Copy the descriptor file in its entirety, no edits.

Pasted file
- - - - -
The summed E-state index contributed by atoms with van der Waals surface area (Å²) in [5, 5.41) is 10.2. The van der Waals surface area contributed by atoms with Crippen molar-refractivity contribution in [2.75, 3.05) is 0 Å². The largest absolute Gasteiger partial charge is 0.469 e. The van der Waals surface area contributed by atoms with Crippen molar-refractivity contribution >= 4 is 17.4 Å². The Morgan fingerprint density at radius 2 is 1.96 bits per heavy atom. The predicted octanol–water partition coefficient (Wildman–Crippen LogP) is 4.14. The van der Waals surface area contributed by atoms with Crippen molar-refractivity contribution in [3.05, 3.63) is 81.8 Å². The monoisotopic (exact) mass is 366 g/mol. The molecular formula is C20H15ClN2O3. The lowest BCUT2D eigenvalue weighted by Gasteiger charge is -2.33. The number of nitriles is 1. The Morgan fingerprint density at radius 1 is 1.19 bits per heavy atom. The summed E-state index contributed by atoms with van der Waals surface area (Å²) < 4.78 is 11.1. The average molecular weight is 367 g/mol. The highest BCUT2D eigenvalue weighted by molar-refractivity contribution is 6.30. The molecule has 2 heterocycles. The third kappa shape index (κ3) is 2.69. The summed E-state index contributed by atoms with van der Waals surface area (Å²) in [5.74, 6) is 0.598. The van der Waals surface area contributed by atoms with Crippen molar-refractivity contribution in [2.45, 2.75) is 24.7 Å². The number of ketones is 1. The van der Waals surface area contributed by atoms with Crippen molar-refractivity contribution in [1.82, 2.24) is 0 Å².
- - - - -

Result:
The summed E-state index contributed by atoms with van der Waals surface area (Å²) in [5, 5.41) is 10.2. The van der Waals surface area contributed by atoms with Crippen molar-refractivity contribution in [2.75, 3.05) is 0 Å². The largest absolute Gasteiger partial charge is 0.469 e. The van der Waals surface area contributed by atoms with Crippen molar-refractivity contribution >= 4 is 17.4 Å². The Morgan fingerprint density at radius 2 is 1.96 bits per heavy atom. The predicted octanol–water partition coefficient (Wildman–Crippen LogP) is 4.14. The van der Waals surface area contributed by atoms with Crippen molar-refractivity contribution in [3.05, 3.63) is 81.8 Å². The monoisotopic (exact) mass is 366 g/mol. The molecular formula is C20H15ClN2O3. The lowest BCUT2D eigenvalue weighted by Gasteiger charge is -2.33. The number of nitriles is 1. The Morgan fingerprint density at radius 1 is 1.19 bits per heavy atom. The summed E-state index contributed by atoms with van der Waals surface area (Å²) < 4.78 is 11.1. The average molecular weight is 367 g/mol. The highest BCUT2D eigenvalue weighted by molar-refractivity contribution is 6.30. The molecule has 2 heterocycles. The third kappa shape index (κ3) is 2.69. The summed E-state index contributed by atoms with van der Waals surface area (Å²) in [5.74, 6) is 0.598. The van der Waals surface area contributed by atoms with Crippen molar-refractivity contribution in [2.45, 2.75) is 24.7 Å². The number of ketones is 1. The van der Waals surface area contributed by atoms with Crippen molar-refractivity contribution in [1.82, 2.24) is 0 Å².